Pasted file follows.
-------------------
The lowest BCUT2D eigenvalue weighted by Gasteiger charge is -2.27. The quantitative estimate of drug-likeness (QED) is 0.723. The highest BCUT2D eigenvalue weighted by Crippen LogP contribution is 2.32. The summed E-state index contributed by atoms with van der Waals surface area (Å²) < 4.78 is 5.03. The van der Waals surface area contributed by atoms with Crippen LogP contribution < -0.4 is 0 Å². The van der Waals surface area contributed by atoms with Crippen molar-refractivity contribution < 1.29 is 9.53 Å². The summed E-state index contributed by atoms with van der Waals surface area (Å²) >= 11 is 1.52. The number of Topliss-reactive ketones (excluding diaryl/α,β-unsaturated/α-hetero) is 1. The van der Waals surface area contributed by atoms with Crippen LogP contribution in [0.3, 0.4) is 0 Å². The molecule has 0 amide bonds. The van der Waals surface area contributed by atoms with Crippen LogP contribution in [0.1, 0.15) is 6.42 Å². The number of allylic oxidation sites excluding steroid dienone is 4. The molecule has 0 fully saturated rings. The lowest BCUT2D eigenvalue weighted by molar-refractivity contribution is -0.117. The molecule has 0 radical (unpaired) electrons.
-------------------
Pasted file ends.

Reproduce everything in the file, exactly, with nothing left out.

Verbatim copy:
The lowest BCUT2D eigenvalue weighted by Gasteiger charge is -2.27. The quantitative estimate of drug-likeness (QED) is 0.723. The highest BCUT2D eigenvalue weighted by Crippen LogP contribution is 2.32. The summed E-state index contributed by atoms with van der Waals surface area (Å²) < 4.78 is 5.03. The van der Waals surface area contributed by atoms with Crippen LogP contribution < -0.4 is 0 Å². The van der Waals surface area contributed by atoms with Crippen molar-refractivity contribution < 1.29 is 9.53 Å². The summed E-state index contributed by atoms with van der Waals surface area (Å²) >= 11 is 1.52. The number of Topliss-reactive ketones (excluding diaryl/α,β-unsaturated/α-hetero) is 1. The van der Waals surface area contributed by atoms with Crippen LogP contribution in [0.3, 0.4) is 0 Å². The molecule has 0 amide bonds. The van der Waals surface area contributed by atoms with Crippen LogP contribution in [0.1, 0.15) is 6.42 Å². The number of allylic oxidation sites excluding steroid dienone is 4. The molecule has 0 fully saturated rings. The lowest BCUT2D eigenvalue weighted by molar-refractivity contribution is -0.117. The molecule has 0 radical (unpaired) electrons.